Over the last year, a team led by architectural firm KZF Design Inc. drew up engineering plans for the “horizontal infrastructure,” which consists of parking, utilities, streets, alleys, sidewalks, a levee park, and other public gathering places.

The request for proposals, or RFP, can be seen on the City’s procurement page by clicking Professional Grade Contracting Services. The deadline for submissions is Feb. 7.

Elizabeth Wetzel, the City’s Director of Special Projects & Intergovernmental Affairs, said administrators hoped to bring a contract for approval to the Board of Commissioners in March, with construction starting soon thereafter.

“We anticipate strong proposals from contractors who want to build out the public infrastructure for this high-profile project,” Wetzel said. “Their bids will be reviewed for not only cost but also for demonstration of capability and adherence to an aggressive project timeline.”

Simultaneous with the engineering work, the City also partnered with BusinessFlare Economic Development Solutions to prepare a marketing strategy, identify developers, and subdivide the site, as seen on this Block Diagram.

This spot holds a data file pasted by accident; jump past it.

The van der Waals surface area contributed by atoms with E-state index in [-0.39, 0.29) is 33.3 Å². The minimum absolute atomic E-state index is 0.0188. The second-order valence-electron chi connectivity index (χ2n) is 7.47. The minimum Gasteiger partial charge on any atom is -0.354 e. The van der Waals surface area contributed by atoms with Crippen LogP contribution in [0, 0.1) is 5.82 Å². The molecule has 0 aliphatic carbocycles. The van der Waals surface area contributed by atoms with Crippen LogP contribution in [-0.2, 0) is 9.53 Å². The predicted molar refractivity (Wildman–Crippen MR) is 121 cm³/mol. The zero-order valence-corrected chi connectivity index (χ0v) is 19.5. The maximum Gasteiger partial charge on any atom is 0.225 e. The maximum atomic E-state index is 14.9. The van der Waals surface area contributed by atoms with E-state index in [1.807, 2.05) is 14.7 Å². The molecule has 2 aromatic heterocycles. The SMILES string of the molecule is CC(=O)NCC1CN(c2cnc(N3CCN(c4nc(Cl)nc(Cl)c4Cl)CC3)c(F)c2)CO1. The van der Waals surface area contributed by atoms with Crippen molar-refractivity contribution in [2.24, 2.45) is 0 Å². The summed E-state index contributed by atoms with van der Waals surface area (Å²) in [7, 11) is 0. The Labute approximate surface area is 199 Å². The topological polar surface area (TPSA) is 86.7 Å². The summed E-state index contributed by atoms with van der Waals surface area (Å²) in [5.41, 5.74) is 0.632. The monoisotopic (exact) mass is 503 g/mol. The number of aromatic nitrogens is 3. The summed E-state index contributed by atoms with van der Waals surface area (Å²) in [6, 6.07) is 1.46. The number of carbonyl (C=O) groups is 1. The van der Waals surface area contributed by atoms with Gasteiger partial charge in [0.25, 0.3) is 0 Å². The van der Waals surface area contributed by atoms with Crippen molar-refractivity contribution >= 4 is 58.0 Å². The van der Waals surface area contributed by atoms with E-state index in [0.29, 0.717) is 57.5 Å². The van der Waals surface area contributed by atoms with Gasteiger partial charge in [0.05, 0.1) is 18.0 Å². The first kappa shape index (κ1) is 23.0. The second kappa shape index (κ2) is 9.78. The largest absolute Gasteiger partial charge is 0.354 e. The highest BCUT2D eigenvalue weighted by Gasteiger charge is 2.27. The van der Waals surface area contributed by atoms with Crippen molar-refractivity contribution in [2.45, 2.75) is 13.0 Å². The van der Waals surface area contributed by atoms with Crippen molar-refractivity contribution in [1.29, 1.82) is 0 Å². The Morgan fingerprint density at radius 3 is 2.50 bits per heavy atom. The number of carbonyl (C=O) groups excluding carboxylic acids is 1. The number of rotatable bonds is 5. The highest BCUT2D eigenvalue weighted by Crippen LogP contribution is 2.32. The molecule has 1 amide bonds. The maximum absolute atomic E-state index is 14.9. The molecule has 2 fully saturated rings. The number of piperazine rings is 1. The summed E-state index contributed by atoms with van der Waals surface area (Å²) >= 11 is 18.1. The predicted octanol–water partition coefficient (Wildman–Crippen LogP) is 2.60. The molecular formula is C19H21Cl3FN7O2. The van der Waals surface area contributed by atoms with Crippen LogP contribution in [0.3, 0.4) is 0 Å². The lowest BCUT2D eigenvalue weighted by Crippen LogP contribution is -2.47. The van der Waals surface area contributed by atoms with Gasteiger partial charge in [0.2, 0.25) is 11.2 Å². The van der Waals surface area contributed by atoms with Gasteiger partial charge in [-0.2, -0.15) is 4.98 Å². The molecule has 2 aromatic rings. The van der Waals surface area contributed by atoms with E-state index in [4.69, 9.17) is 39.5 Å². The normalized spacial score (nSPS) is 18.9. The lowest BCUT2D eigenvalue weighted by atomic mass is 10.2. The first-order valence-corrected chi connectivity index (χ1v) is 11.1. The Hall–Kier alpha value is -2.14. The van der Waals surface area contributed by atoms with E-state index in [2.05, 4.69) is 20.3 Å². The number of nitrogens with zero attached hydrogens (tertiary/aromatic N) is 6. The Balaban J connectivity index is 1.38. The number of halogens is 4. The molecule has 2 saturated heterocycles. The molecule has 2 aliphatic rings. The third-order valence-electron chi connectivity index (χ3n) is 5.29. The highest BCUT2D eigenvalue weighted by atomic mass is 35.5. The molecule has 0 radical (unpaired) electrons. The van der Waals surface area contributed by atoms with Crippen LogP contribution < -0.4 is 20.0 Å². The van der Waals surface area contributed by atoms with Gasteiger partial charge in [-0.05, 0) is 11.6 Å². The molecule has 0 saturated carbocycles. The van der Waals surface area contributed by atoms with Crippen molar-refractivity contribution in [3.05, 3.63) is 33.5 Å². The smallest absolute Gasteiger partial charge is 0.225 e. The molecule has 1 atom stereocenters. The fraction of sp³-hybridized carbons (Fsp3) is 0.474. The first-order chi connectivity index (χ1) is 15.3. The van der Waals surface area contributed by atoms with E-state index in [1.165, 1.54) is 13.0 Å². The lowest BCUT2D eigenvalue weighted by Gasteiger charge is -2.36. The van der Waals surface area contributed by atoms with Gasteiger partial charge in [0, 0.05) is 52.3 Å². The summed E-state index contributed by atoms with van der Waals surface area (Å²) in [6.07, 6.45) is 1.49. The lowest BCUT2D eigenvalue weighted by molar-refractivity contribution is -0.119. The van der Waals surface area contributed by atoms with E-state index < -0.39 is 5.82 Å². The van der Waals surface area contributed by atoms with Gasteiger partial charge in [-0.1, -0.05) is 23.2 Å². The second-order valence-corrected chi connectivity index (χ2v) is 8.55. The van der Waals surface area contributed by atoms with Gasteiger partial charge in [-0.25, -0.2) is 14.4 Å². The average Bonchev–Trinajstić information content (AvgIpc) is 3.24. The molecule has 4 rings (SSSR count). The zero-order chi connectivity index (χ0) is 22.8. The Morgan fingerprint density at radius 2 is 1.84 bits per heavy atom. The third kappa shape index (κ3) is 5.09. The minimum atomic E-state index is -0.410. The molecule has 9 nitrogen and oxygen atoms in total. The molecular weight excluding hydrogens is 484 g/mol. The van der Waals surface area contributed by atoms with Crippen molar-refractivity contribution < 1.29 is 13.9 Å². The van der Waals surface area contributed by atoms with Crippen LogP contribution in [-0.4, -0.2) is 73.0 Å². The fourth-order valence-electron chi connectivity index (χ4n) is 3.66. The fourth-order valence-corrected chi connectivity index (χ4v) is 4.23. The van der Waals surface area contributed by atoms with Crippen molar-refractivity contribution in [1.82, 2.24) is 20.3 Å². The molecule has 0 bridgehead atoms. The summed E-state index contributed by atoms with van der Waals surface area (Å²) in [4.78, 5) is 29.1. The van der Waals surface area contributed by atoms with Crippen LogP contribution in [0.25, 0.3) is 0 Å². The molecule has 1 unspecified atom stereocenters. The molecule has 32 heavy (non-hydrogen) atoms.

Covington Economic Development Director Tom West said the City has been negotiating with private developers for the sale and development of individual parcels, with four parcels fronting Fourth Street expected to be the first developed.

“We anticipate having agreements in place with developers ready to mobilize as soon as the site is ready,” West said. “There is a lot of interest in the site.”

Phase 1

  • Phase 1 of the horizontal infrastructure includes restoring the street grid between Third and Fourth street; laying gas, electric, water, and communications lines for that same area; running sanitary and storm sewer lines under the entire 23 acres; and building the median/public plaza space near the Russell Street extension.
  • Phase 2, which will be advertised down the line, includes the rest of the underground utilities; an underground parking garage; the levee park; and sidewalks and other “finish” amenities.

Legislative support